PhD Dreams: Frequently Asked Questions
When I tell people I’m doing a PhD, I get a lot of questions. So, here’s my attempt at answering questions asked—and anticipating those not-yet asked. If you are left with unanswered questions at the end of this page, please feel free to contact me!
Where are you doing your PhD?
I am studying in the Institute for Informatics and Digital Innovation at Edinburgh Napier University in Edinburgh, Scotland. The Institute is housed within the university’s School of Computing.
What kind of visa do you need to do a PhD as an international student?
The UK government requires international students to obtain a Tier 4 student visa to study in the UK. You can find out more about Tier 4 visas here.
How will you pay for your PhD?
I have a studentship from Edinburgh Napier University that includes a partial tuition waiver and a small living stipend. The studentship is good for three years. I will need to come up with £6,200 ($9,500) each year for my share of the tuition.
How will you find the money?
I will apply for as many scholarships as I can, though they are hard to find as a PhD student. I am also trying to earn small bits of money by selling “swirl cards” and am always looking at ways to economise on my already meagre budget.
Will you be able to work?
A full-time PhD is a full-time job! To do it justice, I need to give it my full attention. However, I am allowed to work up-to 20 hours a week on my student visa, so will consider taking part-time job s here-and-there if needed to make ends meet. Having worked 30-60 hours a week during my undergraduate studies, I know how difficult it can be to balance work and study.
Where are you living?
I am living back in my beloved Edinburgh. A friend has offered me their spare room which helps tremendously with my budget—and therefore with my ability to afford a PhD in the first instance.
What is your PhD all about?
My research will look at how online information is used to create and to determine personal reputations. The research will extend beyond privacy issues, and will look at in-depth case analyses of how reputation management is implemented. I aim to answer questions about how people manage their online reputations by self censoring, privacy settings, and alias profiles. (Read more here.)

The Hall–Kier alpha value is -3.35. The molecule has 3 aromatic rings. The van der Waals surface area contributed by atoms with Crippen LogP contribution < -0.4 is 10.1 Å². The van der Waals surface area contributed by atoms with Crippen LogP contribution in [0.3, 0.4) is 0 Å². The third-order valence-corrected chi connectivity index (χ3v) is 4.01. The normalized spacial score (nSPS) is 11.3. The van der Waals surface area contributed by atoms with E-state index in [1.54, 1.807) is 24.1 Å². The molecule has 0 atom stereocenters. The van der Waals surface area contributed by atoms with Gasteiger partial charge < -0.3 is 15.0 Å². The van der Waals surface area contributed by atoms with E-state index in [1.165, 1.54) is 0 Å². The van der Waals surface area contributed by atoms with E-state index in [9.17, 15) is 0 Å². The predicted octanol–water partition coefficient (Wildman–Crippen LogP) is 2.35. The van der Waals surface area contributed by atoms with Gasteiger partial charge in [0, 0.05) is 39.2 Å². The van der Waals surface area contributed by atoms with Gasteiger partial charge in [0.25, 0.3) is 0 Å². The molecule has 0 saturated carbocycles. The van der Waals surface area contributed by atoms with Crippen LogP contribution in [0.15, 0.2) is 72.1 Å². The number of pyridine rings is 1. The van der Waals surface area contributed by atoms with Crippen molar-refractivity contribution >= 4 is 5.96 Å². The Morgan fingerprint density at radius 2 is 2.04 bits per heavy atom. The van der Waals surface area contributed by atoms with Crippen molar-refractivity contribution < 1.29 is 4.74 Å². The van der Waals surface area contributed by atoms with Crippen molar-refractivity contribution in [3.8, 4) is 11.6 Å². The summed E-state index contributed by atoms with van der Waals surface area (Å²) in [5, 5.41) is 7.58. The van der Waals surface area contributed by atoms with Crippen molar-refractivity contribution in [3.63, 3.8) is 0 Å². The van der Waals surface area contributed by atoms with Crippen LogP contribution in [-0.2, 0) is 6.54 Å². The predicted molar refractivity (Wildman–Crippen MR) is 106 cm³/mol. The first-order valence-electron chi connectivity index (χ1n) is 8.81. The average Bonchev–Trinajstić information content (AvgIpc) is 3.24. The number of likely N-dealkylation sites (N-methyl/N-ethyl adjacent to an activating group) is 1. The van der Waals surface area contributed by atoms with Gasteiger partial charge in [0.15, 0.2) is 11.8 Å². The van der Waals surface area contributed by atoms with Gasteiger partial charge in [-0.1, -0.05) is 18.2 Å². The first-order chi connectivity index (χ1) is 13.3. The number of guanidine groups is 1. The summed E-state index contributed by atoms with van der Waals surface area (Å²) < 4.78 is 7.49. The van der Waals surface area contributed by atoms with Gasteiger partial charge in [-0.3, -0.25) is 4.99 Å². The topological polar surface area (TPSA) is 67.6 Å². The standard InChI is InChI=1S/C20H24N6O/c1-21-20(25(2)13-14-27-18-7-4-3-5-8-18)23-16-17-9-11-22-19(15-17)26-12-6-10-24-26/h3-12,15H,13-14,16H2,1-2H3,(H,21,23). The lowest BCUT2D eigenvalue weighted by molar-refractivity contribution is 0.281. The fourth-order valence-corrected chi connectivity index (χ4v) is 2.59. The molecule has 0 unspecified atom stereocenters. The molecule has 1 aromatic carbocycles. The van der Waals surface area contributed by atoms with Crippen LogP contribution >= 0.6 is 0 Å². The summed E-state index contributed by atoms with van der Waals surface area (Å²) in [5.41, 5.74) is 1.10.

So, it’s about Facebook?
No, not really. It’s about the information we put on social media about ourselves—and the information others share about us—and it’s about how that information reflects on us. It’s Facebook, but it’s also your Amazon Wish List, information aggregate sites, and even online voter registrations.
Why is it important?
It is important because your online persona is part of the whole picture of you—and part of what others use to determine your worth for jobs, loans, and even dates. It is important because understanding the personal motivators for reputation management will help social media companies (i.e.: Facebook, Wordpress) create tools and platforms that allow users to share and access information in a manner that best suits their needs, and will also help legislators to understand the benefits and pitfalls people face when using digital tools.
What’s your academic background?
I earned my Bachelor of Arts in Public Relations from Central Washington University (2003) and my Master of Letters in Media and Culture (With Distinction) from the University of Stirling (2012). I was a “mature” student, starting my undergraduate studies at 25, and began my master’s at 37.
What kind of professional experience do you have?
I am a professional communicator with more than 15 years’ experience in traditional and new media technologies. I have successfully created and directed strategic, proactive communication strategies for a range of organisations from small, non-profit community groups and family businesses to an internationally recognised research university. For more details, please see my LinkedIn page.
Additionally, I got my first paper route at the age of 10 and began working in the customer service industry at 14. I have been supporting myself fully since graduating from high school at 18. Read more about my first job here.
What will you do once you get your PhD?
Ideally, I would like to continue as an academic researcher and lecturer. Or possibly work as an industry researcher. Or both! Ultimately, I hope that my PhD research—and subsequent research—will help guide policy, regardless of where I end up.